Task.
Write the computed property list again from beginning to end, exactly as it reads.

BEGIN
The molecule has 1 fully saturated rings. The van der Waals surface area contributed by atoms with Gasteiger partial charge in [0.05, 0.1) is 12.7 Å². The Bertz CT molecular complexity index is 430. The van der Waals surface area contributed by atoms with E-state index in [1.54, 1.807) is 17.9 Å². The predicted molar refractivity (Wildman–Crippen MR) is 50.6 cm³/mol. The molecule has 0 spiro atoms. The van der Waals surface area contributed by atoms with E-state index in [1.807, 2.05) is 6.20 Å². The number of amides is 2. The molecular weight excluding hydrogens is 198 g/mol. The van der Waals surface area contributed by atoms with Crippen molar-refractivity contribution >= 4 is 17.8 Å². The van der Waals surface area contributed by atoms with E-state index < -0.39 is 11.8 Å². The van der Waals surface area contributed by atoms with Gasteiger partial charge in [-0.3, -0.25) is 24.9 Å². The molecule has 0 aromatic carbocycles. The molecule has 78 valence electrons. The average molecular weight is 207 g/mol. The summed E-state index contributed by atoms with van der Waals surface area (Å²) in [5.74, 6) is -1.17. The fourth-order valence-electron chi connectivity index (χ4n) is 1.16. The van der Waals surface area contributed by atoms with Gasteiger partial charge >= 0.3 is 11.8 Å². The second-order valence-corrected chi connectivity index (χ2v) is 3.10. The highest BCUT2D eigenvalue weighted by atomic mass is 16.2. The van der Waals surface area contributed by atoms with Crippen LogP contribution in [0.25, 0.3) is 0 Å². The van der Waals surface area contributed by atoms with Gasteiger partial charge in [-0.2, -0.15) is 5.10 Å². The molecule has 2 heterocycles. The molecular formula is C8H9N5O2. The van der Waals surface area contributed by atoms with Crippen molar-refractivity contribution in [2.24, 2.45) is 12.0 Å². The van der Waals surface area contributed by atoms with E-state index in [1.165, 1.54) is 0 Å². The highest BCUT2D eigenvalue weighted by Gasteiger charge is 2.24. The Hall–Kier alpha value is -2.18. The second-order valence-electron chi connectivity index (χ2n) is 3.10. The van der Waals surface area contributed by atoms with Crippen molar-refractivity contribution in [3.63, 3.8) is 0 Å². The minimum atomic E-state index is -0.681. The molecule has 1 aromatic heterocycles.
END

The molecule has 1 fully saturated rings. The van der Waals surface area contributed by atoms with Gasteiger partial charge in [0.05, 0.1) is 12.7 Å². The Bertz CT molecular complexity index is 430. The van der Waals surface area contributed by atoms with E-state index in [1.54, 1.807) is 17.9 Å². The predicted molar refractivity (Wildman–Crippen MR) is 50.6 cm³/mol. The molecule has 0 spiro atoms. The van der Waals surface area contributed by atoms with E-state index in [1.807, 2.05) is 6.20 Å². The number of amides is 2. The molecular weight excluding hydrogens is 198 g/mol. The van der Waals surface area contributed by atoms with Crippen molar-refractivity contribution >= 4 is 17.8 Å². The van der Waals surface area contributed by atoms with E-state index < -0.39 is 11.8 Å². The van der Waals surface area contributed by atoms with Gasteiger partial charge in [-0.3, -0.25) is 24.9 Å². The molecule has 0 aromatic carbocycles. The molecule has 78 valence electrons. The average molecular weight is 207 g/mol. The summed E-state index contributed by atoms with van der Waals surface area (Å²) in [5.74, 6) is -1.17. The fourth-order valence-electron chi connectivity index (χ4n) is 1.16. The van der Waals surface area contributed by atoms with Gasteiger partial charge >= 0.3 is 11.8 Å². The second-order valence-corrected chi connectivity index (χ2v) is 3.10. The highest BCUT2D eigenvalue weighted by atomic mass is 16.2. The van der Waals surface area contributed by atoms with Crippen LogP contribution in [0.25, 0.3) is 0 Å². The van der Waals surface area contributed by atoms with Gasteiger partial charge in [-0.2, -0.15) is 5.10 Å². The molecule has 2 heterocycles. The molecular formula is C8H9N5O2. The van der Waals surface area contributed by atoms with Crippen molar-refractivity contribution in [2.24, 2.45) is 12.0 Å². The van der Waals surface area contributed by atoms with E-state index in [1.165, 1.54) is 0 Å². The highest BCUT2D eigenvalue weighted by Gasteiger charge is 2.24. The Hall–Kier alpha value is -2.18. The second-order valence-electron chi connectivity index (χ2n) is 3.10. The van der Waals surface area contributed by atoms with Crippen molar-refractivity contribution in [3.63, 3.8) is 0 Å². The minimum atomic E-state index is -0.681. The molecule has 1 aromatic heterocycles.